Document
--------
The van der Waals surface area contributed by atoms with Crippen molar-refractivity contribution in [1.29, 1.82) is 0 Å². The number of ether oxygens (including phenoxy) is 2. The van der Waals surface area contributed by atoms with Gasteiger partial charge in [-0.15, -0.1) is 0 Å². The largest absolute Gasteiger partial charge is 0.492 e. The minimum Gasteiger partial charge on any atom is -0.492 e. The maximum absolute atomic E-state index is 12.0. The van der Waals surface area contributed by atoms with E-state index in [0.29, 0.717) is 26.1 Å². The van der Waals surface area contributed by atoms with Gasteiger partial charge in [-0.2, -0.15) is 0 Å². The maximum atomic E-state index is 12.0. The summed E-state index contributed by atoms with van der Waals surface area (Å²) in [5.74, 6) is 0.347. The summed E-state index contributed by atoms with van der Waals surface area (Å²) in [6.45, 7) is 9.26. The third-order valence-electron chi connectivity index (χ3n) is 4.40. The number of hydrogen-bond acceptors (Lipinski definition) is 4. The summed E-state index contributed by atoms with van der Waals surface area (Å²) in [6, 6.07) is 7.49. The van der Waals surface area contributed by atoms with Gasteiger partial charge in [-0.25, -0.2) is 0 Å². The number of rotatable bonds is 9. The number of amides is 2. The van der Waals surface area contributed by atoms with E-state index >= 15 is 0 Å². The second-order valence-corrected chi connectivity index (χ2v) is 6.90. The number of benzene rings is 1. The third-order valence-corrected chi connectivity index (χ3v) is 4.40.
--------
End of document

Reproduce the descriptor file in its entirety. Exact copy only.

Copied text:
The van der Waals surface area contributed by atoms with Crippen molar-refractivity contribution in [1.29, 1.82) is 0 Å². The number of ether oxygens (including phenoxy) is 2. The van der Waals surface area contributed by atoms with Gasteiger partial charge in [-0.15, -0.1) is 0 Å². The largest absolute Gasteiger partial charge is 0.492 e. The minimum Gasteiger partial charge on any atom is -0.492 e. The maximum absolute atomic E-state index is 12.0. The van der Waals surface area contributed by atoms with E-state index in [0.29, 0.717) is 26.1 Å². The van der Waals surface area contributed by atoms with Gasteiger partial charge in [-0.2, -0.15) is 0 Å². The maximum atomic E-state index is 12.0. The summed E-state index contributed by atoms with van der Waals surface area (Å²) in [5.74, 6) is 0.347. The summed E-state index contributed by atoms with van der Waals surface area (Å²) in [6.45, 7) is 9.26. The third-order valence-electron chi connectivity index (χ3n) is 4.40. The number of hydrogen-bond acceptors (Lipinski definition) is 4. The summed E-state index contributed by atoms with van der Waals surface area (Å²) in [6, 6.07) is 7.49. The van der Waals surface area contributed by atoms with Gasteiger partial charge in [-0.25, -0.2) is 0 Å². The number of rotatable bonds is 9. The number of amides is 2. The van der Waals surface area contributed by atoms with E-state index >= 15 is 0 Å². The second-order valence-corrected chi connectivity index (χ2v) is 6.90. The number of benzene rings is 1. The third-order valence-corrected chi connectivity index (χ3v) is 4.40.